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'Exotic' lingerie show held on ship went overboard, police report says

For years, the Bay Lady has plied Baltimore-area waters. It is a 550-seat floating function hall that has seen eighth-grade field trips, prom parties, wedding receptions, family reunions and corporate parties.

And, for one night last month, police say, an "exotic" -- and illegal -- lingerie show out in the harbor.

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Acting on a tip, two undercover detectives bought $45 tickets for the Aug. 1 nighttime cruise. What they saw may seem tame by the standards of The Block's strip clubs, but it was enough to trigger a report of unlawful adult entertainment and alcohol consumption.

Though no arrests were made, state authorities this month told Harbor Cruises Ltd. -- Bay Lady's operator and a stalwart of the Inner Harbor tourist trade for 22 years -- not to let it happen again.

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"We certainly will keep an eye on the situation," said Michael Golden, spokesman for the state comptroller's office, which regulates boats and does not permit adult entertainment. "We don't anticipate any further problems. It's a legitimate business, and it slipped through the cracks."

Harbor Cruises says the state need not worry. Its new policy requires charter customers to spell out entertainment plans, and extra steps will be taken to ensure no one drinks after the 2 a.m. cutoff.

The company says it has never allowed lingerie shows or any kind of adult entertainment on its moonlight charters.

"We have only good, clean fun," said sales manager Melinda Coleman. The episode is frustrating, she added, since "people get the impression it was our services because it took place on the boat."

Coleman pinned blame for the lingerie party on Harrison Lemon, who runs Harris Productions and hired the 120-foot vessel for the night for $6,000. Harbor Cruises told the state that while Lemon supplied a disc jockey, he never mentioned plans for "any other form of entertainment."

Lemon could not be reached for comment. A search of public records turned up no phone number for Harris Productions, which is not incorporated with the state.

The cruise in question left the Inner Harbor at 11 p.m. Aug. 1 with detectives Damon Nelson and L.C. Greenhill on board and in plain clothes. The Bay Lady motored down the channel to the Key Bridge, then turned around, re-entering city waters at 2 a.m.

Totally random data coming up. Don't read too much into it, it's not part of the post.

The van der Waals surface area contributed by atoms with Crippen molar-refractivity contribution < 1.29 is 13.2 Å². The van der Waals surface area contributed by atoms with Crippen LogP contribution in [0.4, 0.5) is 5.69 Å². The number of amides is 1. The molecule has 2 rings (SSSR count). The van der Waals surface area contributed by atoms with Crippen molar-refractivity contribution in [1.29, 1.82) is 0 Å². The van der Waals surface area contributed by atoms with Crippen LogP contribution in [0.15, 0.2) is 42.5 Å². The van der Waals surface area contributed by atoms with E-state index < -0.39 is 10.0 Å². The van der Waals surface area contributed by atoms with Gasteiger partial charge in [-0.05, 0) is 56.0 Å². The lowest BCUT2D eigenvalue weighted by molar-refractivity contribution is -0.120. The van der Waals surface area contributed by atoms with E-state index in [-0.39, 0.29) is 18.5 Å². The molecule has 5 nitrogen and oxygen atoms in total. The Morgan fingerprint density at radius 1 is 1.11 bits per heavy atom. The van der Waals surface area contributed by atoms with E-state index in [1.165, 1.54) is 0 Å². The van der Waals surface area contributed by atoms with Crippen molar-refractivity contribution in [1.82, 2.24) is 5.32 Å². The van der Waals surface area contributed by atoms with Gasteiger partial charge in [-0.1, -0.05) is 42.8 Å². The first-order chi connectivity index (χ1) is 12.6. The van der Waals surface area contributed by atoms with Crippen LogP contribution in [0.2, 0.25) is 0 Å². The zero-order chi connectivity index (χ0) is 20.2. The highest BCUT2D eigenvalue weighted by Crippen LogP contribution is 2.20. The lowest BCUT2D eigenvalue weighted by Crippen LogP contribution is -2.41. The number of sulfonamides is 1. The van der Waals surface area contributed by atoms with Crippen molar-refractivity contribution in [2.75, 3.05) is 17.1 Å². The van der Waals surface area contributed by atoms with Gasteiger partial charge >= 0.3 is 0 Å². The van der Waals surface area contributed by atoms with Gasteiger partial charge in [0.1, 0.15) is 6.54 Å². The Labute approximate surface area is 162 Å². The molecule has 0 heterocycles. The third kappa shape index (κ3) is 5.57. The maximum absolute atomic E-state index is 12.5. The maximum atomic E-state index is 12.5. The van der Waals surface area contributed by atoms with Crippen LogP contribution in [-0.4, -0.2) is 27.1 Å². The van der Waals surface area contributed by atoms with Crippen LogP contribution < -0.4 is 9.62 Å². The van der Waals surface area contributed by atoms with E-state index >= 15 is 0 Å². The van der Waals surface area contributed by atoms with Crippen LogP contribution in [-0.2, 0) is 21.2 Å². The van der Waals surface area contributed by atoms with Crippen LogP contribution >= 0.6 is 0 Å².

Although last call for alcohol was announced before 2, the police report says passengers continued drinking beverages that "smelled of alcohol" for another half-hour.

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That is when the "exotic lingerie fashion show," as the report dubs it, began. Fifteen minutes into it, the detectives saw a model, 20-year-old Asgerdi Booze, wearing a sheer blue outfit, records show. The report says detectives could easily make out her "denuded breasts" and describes no other such displays.

When the boat docked at 3:30 a.m., there to greet it was Sgt. Craig Gentile of the Police Department's vice unit. Booze said no one told her to keep any body parts covered, the report states, and Lemon asserted that see-through clothes did not amount to adult entertainment.

Tonya Bagwell, vessel manager for Harbor Cruises, told Gentile she did not realize models with exposed breasts would be considered adult entertainment because they did not strip, according to the report. It also says she defended the post-2 a.m. alcohol consumption by saying, "You can't tell 400 people to stop drinking."

Coleman, the sales manager, said Bagwell denies making that comment and that Harbor Cruises does not accept the police report's claim that drinking went on past 2. "They could have observed people drinking soda," Coleman suggested.

"It has always been our goal to provide a unique and memorable time on our vessels," Harbor Cruises' Ami Taubenfeld wrote in a letter to Charles W. Ehart, director of the comptroller's Alcohol and Tobacco Tax Division. The company wants "to do all we can to comply with state regulations."

Ehart replied: "While I have no doubt that the activities referenced in the police report did in fact take place, I have duly noted the corrective measures that you have taken as indicated in your letter."

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The state now considers the case closed.


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